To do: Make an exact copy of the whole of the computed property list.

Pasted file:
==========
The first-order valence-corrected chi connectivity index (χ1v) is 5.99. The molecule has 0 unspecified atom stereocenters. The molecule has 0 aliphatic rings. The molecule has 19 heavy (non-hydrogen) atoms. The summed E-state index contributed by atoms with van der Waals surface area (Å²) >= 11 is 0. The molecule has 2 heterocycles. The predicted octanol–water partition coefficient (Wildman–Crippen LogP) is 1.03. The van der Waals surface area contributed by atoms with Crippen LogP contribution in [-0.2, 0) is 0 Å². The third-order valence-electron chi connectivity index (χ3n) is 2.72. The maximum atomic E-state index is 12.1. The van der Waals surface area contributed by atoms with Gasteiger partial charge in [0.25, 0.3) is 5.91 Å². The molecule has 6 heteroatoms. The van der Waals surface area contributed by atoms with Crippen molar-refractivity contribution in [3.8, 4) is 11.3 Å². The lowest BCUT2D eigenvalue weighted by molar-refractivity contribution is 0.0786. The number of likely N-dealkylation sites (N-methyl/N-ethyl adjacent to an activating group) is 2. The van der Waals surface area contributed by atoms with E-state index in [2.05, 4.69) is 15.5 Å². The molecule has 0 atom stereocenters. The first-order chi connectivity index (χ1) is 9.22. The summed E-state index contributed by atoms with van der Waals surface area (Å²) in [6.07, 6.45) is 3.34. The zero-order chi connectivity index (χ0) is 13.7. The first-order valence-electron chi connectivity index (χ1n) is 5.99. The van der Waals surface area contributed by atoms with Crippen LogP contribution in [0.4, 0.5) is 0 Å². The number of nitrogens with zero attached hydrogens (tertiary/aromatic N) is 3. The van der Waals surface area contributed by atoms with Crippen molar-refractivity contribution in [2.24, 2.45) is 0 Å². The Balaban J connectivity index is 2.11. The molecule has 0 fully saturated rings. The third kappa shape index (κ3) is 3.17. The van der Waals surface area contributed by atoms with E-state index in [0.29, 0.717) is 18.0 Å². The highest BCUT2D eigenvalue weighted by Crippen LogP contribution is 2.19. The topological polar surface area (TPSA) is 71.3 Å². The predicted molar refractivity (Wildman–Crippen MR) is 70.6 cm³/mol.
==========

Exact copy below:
The first-order valence-corrected chi connectivity index (χ1v) is 5.99. The molecule has 0 unspecified atom stereocenters. The molecule has 0 aliphatic rings. The molecule has 19 heavy (non-hydrogen) atoms. The summed E-state index contributed by atoms with van der Waals surface area (Å²) >= 11 is 0. The molecule has 2 heterocycles. The predicted octanol–water partition coefficient (Wildman–Crippen LogP) is 1.03. The van der Waals surface area contributed by atoms with Crippen LogP contribution in [-0.2, 0) is 0 Å². The third-order valence-electron chi connectivity index (χ3n) is 2.72. The maximum atomic E-state index is 12.1. The van der Waals surface area contributed by atoms with Gasteiger partial charge in [0.25, 0.3) is 5.91 Å². The molecule has 6 heteroatoms. The van der Waals surface area contributed by atoms with Crippen molar-refractivity contribution in [3.8, 4) is 11.3 Å². The lowest BCUT2D eigenvalue weighted by molar-refractivity contribution is 0.0786. The number of likely N-dealkylation sites (N-methyl/N-ethyl adjacent to an activating group) is 2. The van der Waals surface area contributed by atoms with E-state index in [2.05, 4.69) is 15.5 Å². The molecule has 0 atom stereocenters. The first-order chi connectivity index (χ1) is 9.22. The summed E-state index contributed by atoms with van der Waals surface area (Å²) in [6.07, 6.45) is 3.34. The zero-order chi connectivity index (χ0) is 13.7. The first-order valence-electron chi connectivity index (χ1n) is 5.99. The van der Waals surface area contributed by atoms with Crippen LogP contribution in [0.4, 0.5) is 0 Å². The number of nitrogens with zero attached hydrogens (tertiary/aromatic N) is 3. The van der Waals surface area contributed by atoms with Crippen molar-refractivity contribution in [2.24, 2.45) is 0 Å². The Balaban J connectivity index is 2.11. The molecule has 0 fully saturated rings. The third kappa shape index (κ3) is 3.17. The van der Waals surface area contributed by atoms with E-state index in [0.29, 0.717) is 18.0 Å². The highest BCUT2D eigenvalue weighted by Crippen LogP contribution is 2.19. The topological polar surface area (TPSA) is 71.3 Å². The predicted molar refractivity (Wildman–Crippen MR) is 70.6 cm³/mol.